Clare Short resigned from the Tony Blair government protesting at Britain entering the war in Iraq. Later events have proved her right that the Blair’s justification for the war was a false one. Iraq had no weapons of mass destruction. But probably both the US and UK governments knew that the claim that Iraq possessed WMDs was not true. Their aim was to topple an inconvenient head of a state hostile to them. They succeeded in this and, as in the case of Afghanistan, they were successful in installing a regime which appears to lack any credibility with the people of Iraq. Saddam Hussein was captured and executed after a sham of a trial. Saddam was also undoubtedly involved in abuse of human rights and persecution of political opponents. The only country in the whole region which Saddam ruled, however imperfectly, on secular socialist lines has been destroyed. The US and UK governments are now planning for an early withdrawal of their troops from Iraq, but they leave behind in both Iraq and Afghanistan, two countries with unpopular governments with little control over law and order in their countries. Without foreign troops to back them, both countries could easily descend to a civil war situation.
Justice in Sri Lanka
That brings us to the sensitive case of Sri Lanka. The deaths of many leaders of the LTTE during the closing days of the war and the extent of civilian deaths during the final weeks of the war have raised many concerns. Like el-Qaddafi, Osama and others, Prabhakaran engaged in acts of terrorism that killed thousands of civilians – the killing of worshippers at a mosque in Kattankudy, the massacre of pilgrims at Anuradhapura, the Central Bank bombing; the list is endless. But all his and the LTTE’s crimes do not justify a lawful government and its security forces from taking the law into their own hands and indulging in extra-judicial killings. We rightly condemn the LTTE for the brutal killing of 600 policemen who had surrendered; is there any justification for us to adopt different standards for the killing of surrendering LTTE cadres, including Prabhakaran, with or without white flags? Like all the killings in Iraq, Afghanistan, Libya and elsewhere which we denounce as being a violation of human rights and the rule of law, we need to use the same yardstick to denounce the murders at home. If we justify these killings because these people were terrorists and murderers, then we are endorsing the immoral and perverse principle that might is right and that two wrongs make one right.
There is a growing perception that there is political complicity in many of the acts of violence, abuse of the judicial system and the growing lawlessness in the country. No one has been indicted for the murder of Lasantha Wickrematunge and no one has been indicted for the killing of Roshan Shanaka in the Katunayake FTZ – both killings with political implications. In the most recent of the killings with political undertones, many believe that police investigations will be lukewarm and that the real killers, the mastermind behind the killing, will go scot free. Only time will tell if this perception is correct but some of the comments made by political bigwigs add strength to the popular perception.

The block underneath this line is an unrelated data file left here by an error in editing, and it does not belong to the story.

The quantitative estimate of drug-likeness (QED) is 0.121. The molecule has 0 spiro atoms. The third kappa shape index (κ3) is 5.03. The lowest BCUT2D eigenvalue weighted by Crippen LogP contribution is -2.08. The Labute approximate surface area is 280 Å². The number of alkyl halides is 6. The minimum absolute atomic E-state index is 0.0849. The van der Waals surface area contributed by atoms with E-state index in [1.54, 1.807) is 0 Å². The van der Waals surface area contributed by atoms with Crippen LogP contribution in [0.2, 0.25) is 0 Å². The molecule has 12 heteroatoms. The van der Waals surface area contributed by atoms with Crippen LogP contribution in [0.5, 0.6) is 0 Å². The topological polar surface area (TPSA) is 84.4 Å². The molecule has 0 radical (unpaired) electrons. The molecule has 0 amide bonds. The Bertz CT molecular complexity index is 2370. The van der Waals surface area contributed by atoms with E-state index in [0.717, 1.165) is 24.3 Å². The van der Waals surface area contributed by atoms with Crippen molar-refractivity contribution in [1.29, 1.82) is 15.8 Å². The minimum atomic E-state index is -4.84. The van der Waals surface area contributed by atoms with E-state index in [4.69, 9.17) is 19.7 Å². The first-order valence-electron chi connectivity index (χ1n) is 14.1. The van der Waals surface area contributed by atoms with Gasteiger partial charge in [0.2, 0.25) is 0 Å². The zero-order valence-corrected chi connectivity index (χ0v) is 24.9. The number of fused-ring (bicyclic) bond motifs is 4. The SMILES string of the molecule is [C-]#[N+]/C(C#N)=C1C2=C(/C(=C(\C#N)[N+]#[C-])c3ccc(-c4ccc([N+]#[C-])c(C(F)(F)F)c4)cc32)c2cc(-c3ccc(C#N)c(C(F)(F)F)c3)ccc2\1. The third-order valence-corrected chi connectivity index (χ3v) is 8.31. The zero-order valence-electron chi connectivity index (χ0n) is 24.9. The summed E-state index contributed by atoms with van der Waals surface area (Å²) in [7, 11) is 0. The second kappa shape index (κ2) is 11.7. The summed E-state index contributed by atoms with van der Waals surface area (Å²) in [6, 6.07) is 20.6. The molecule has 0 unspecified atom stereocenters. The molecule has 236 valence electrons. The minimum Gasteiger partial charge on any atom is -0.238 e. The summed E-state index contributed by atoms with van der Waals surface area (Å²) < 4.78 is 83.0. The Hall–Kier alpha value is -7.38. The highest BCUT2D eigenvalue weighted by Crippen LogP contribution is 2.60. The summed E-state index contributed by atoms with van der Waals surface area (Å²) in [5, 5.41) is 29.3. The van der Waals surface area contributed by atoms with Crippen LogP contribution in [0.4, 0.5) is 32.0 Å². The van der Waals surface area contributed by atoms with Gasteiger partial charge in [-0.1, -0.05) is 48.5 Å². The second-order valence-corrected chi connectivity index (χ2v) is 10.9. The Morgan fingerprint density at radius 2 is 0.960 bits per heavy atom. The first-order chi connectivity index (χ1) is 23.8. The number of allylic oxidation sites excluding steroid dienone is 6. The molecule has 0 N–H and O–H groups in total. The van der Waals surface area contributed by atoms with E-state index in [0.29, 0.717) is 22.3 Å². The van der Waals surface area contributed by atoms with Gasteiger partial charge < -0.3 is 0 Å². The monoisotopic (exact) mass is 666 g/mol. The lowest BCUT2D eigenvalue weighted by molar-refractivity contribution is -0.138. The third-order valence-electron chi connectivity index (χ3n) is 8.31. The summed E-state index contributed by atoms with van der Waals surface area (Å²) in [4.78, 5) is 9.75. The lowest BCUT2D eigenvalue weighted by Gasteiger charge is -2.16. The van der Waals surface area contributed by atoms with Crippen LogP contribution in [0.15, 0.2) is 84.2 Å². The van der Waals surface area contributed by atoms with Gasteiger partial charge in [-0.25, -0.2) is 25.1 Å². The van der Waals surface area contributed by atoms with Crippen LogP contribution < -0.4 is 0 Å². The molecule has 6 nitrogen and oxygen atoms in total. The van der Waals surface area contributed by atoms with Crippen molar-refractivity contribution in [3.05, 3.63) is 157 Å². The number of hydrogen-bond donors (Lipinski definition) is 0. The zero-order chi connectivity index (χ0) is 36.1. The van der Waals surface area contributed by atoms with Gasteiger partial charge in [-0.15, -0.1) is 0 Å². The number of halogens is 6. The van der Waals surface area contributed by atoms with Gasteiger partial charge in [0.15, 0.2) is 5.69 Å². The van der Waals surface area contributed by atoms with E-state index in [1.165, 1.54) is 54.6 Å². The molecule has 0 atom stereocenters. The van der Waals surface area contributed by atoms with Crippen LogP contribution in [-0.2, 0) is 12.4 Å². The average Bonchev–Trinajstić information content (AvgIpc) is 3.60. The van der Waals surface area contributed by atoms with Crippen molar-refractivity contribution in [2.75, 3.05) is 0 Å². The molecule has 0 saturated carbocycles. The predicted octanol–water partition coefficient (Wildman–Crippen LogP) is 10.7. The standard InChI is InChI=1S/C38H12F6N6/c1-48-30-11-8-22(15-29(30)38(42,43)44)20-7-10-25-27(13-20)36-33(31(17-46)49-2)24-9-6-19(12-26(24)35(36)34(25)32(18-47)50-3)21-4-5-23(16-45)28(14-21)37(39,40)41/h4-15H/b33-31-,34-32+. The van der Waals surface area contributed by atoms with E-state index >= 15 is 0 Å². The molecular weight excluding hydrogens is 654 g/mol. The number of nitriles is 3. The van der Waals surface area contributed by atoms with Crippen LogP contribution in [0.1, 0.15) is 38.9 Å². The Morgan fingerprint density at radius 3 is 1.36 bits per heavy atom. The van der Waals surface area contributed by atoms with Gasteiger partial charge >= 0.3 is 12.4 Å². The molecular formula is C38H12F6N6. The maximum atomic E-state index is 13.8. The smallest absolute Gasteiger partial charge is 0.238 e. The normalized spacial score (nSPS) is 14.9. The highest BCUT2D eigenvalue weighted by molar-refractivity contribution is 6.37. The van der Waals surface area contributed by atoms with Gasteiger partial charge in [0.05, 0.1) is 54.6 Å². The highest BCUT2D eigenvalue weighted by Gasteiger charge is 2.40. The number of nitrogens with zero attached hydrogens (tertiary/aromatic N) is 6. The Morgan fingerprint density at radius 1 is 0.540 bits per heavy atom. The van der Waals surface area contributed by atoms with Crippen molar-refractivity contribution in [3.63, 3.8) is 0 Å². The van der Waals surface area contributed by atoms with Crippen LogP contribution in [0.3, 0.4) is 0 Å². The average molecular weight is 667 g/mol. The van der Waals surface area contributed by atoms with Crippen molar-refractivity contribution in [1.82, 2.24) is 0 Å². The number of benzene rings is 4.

The IGP will do himself and the professional image of the Police department a favour if he ensures that there is a full and independent investigation into all acts of violence, including those involving politicians. Whether the offenders incriminated in the investigations are prosecuted or not is a matter to be decided by the authorities. The Police STF must be commended for their courageous act recently in searching the premises in Negombo of a politician from the ruling political coalition. Political detractors, even political bigwigs, protested saying that the Police had no right to search any premises without a magisterial warrant. It was good therefore to read Gamini Gunawardene, a former Senior DIG, demolishing that argument in a letter to The Island quoting the relevant section in the Police Ordinance which authorizes the Police to search any premises without a warrant when they had information of any unlawful goods being kept in the premises. As Gunawardene pointed out politicians are not exempt from the provisions of the Police Ordinance. We trust the IGP will not be intimidated from doing his professional duty through political intervention. The handsome tributes that continue to be paid, even posthumously to Cyril Herath, a former IGP, for his courageous stand against powerful politicians in order to maintain his own integrity as well as that of the Police, show that it is only the upright who are remembered when they leave office.
The Rule of Law
Adherence to the Rule of Law is fundamental to a democratic and civilized society. There must be transparency and fairness in the application of the law and there must be accountability before the law. Two years ago, the International Bar Association adopted a resolution which stated: ‘The Rule of Law is the foundation of a civilized society. It establishes a transparent process accessible and equal to all. It ensures adherence to principles that both liberate and protect. The International Bar Association calls upon all countries to respect these fundamental principles. It calls upon all its members to speak out in support of the Rule of Law within their respective communities.’